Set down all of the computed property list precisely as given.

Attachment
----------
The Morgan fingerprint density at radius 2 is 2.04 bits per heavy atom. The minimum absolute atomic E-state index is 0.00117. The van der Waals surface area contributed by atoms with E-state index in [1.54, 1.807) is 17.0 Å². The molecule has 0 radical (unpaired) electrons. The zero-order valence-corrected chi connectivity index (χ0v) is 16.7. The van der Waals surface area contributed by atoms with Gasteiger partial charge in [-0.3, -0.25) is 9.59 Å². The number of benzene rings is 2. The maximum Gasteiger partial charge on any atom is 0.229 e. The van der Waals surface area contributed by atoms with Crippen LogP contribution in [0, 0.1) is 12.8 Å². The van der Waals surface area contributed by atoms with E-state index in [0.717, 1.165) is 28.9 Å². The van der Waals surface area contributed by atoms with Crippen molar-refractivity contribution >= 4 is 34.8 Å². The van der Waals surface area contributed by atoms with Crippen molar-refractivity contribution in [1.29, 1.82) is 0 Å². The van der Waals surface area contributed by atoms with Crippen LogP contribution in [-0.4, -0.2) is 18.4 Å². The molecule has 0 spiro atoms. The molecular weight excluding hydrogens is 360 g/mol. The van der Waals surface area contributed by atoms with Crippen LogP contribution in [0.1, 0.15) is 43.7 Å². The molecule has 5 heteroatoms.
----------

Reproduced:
The Morgan fingerprint density at radius 2 is 2.04 bits per heavy atom. The minimum absolute atomic E-state index is 0.00117. The van der Waals surface area contributed by atoms with E-state index in [1.54, 1.807) is 17.0 Å². The molecule has 0 radical (unpaired) electrons. The zero-order valence-corrected chi connectivity index (χ0v) is 16.7. The van der Waals surface area contributed by atoms with Gasteiger partial charge in [-0.3, -0.25) is 9.59 Å². The number of benzene rings is 2. The maximum Gasteiger partial charge on any atom is 0.229 e. The van der Waals surface area contributed by atoms with Crippen LogP contribution in [0, 0.1) is 12.8 Å². The van der Waals surface area contributed by atoms with E-state index in [0.717, 1.165) is 28.9 Å². The van der Waals surface area contributed by atoms with Crippen molar-refractivity contribution >= 4 is 34.8 Å². The van der Waals surface area contributed by atoms with Crippen molar-refractivity contribution in [1.29, 1.82) is 0 Å². The van der Waals surface area contributed by atoms with Crippen LogP contribution in [-0.4, -0.2) is 18.4 Å². The molecule has 0 spiro atoms. The molecular weight excluding hydrogens is 360 g/mol. The van der Waals surface area contributed by atoms with Crippen LogP contribution in [0.1, 0.15) is 43.7 Å². The molecule has 5 heteroatoms.